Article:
The challenges we face have the potential to become existential.
From climate change to carbon emissions, freak weather events to the risk of zoonotic disease and future pandemics, our planetary boundaries are under threat. Mitigating these risks and prioritising the sustainability of our social-ecological environment are absolute imperatives for government, for international agencies of collaboration – and for the business community.
So says socio-ecologist, Rafael Sardá, Lecturer in Business and Environment teaching the CEMS MIM at ESADE. So pressing is the need for businesses and business leaders to embrace the science around these challenges and build this awareness into critical decision-making, argues Sardá, that environmental risks should be taught as an integral part of any management curriculum. Which is precisely why he and his colleagues at ESADE have made the natural world the primary focus of their CEMS Block Seminars for the last four years – while the Block Seminars form an uninterrupted 25 year tradition at the School.
Block Seminars are the first consolidated learning experience of the CEMS Master in Management. They bring together students and faculty from CEMS institutions around the world at the kick-off of the academic year, and are intensive one-week courses that integrate lectures, open discussion and debate, and a breadth of activities around a specific topic or topics that often sit outside the universities’ standard curricula. As an experience they are a major function of cohort-building and the class spirit that characterises CEMS. They also set the tone, says Sardá, for the learning journey to come; and that is why they are so critical.
“At ESADE we took the decision to leverage this coming together of the new cohort as a unique opportunity to bring the most important issues facing our planet into sharp focus. And to expose CEMS students – the leaders, decision-makers and shapers of our future – to totally new concepts; to the need for all of us, especially business leaders, to change our thinking of the climate, on biodiversity and on the planet itself.”
Rethinking the value chain
Under the banner “Sustainability in the 21st Century: Rethinking the Value Chain,” the ESADE CEMS Block Seminar 2021 kicks off in September with a singular challenge for students: to embrace the concept of business in nature. The opening sessions at ESADE address this idea, positing corporate activities as activities that happen with the context of the natural world and looking upstream supply chains through the lens of sustainability strategies. Learning happens through an ad-mixture of academic lectures, hands-on exercises and case studies presented by major corporate players and CEMS partners.
Mid-week, CEMS students are challenged to role-play real-world case studies with support from both faculty and corporate experts, and enjoy a range of team-building activities. Concluding sessions explore downstream supply chains again through case studies and corporate presentations, as well as student group work. CEMSies are expected to present a group project at the end of the Block Seminar that showcases their learning in a creative and innovative fashion, says Sardá. The keynote, transversal corporate guest at this year’s event is Jean-Paul Paddack of the World Wide Fund for Nature – a CEMS Social Partner since 2020 and an active collaborator with ESADE CEMS Business Projects.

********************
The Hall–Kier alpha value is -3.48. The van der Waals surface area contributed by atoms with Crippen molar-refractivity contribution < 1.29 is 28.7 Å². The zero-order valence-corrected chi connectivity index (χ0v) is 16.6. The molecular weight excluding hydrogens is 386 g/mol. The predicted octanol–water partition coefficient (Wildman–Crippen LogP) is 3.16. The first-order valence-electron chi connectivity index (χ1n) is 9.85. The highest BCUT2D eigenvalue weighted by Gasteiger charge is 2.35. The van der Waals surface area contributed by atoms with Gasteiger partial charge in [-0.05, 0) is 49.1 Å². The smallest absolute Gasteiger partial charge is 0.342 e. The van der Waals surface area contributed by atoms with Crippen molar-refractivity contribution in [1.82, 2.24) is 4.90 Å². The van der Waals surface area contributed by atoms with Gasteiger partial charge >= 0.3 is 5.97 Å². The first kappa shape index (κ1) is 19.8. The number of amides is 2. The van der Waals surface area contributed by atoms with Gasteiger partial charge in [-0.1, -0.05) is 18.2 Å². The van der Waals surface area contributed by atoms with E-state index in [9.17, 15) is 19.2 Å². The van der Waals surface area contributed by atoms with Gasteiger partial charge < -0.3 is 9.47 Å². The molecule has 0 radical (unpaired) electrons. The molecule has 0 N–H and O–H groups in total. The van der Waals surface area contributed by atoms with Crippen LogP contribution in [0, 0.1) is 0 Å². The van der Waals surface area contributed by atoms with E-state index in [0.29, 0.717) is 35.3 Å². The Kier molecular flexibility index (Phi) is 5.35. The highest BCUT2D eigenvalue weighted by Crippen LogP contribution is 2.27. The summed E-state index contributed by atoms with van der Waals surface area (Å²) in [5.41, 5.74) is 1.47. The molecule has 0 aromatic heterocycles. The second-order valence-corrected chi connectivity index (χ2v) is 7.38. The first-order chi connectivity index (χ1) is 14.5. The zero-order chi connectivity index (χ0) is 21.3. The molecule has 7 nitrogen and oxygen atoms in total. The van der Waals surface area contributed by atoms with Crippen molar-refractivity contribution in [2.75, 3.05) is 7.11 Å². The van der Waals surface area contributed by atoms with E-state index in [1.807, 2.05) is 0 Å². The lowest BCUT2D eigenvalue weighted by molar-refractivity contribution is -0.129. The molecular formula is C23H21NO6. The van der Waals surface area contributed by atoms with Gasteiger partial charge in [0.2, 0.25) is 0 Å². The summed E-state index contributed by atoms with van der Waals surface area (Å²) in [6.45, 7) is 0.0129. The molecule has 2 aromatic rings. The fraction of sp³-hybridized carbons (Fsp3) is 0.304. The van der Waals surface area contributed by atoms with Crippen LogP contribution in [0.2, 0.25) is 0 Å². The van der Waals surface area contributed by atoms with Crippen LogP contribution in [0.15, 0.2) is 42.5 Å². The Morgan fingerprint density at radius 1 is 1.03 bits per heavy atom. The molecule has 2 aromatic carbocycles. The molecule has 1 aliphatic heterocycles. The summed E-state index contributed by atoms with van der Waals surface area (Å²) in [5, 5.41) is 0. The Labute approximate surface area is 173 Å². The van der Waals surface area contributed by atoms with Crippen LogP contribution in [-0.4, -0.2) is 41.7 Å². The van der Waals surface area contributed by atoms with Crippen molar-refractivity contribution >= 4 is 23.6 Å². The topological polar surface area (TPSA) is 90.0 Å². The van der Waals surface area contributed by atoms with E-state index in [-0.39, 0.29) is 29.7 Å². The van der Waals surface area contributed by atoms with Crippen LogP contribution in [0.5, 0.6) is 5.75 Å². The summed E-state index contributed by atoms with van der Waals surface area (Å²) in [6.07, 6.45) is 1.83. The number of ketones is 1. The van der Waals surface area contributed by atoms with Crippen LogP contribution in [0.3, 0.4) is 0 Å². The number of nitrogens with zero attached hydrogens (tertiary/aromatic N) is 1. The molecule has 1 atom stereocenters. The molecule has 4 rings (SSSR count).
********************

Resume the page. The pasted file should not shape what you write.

Sustainability – a critical business skill
Understanding sustainability, grasping the need to achieve carbon neutrality and being nature-positive as functions of building resilient supply chains and eco-effectiveness – and indeed, preserving our well-being and ability to thrive on the planet – all these things are business skills just as critical as any other, Sardá says. And CEMS is uniquely positioned to drive this understanding.
“CEMS enjoys this unique coalition of schools and business organisations, students from all over the world and an alumni community that spans the globe. And since its inception, CEMS has always been about innovating in education and pivoting to address the biggest topics, ideas and issues of our time as educators of the coming generations of decision-makers.”
ESADE CEMS students attending this year’s Block Seminars are future CEOs, Chief Sustainability Officers, leaders in production, innovation and more, he adds. Reaching this next generation of leaders at the “first touchpoint for skills development” is critical, in terms of building the knowledge, the sustainability mindset and aptitudes that we so urgently need.
“The corporate world is actually way ahead of us, in this regard. The biggest corporate citizens on the planet have already shifted in their thinking from business versus nature to business in nature, and they are changing how they do things. As educators, business schools also need to make this a critical part of the agenda. We need to be driving the conversation at this crucial, inflection point in young leaders’ careers. At ESADE, we are catching students at the entry point in their Master’s journey, and we are making it a priority to share this message: if you want to be a good executive in the future, you’re going to need a holistic view for the 21st century.”
Future leaders will make decisions based on sustainability, argues Sardá. And today’s students need to understand why.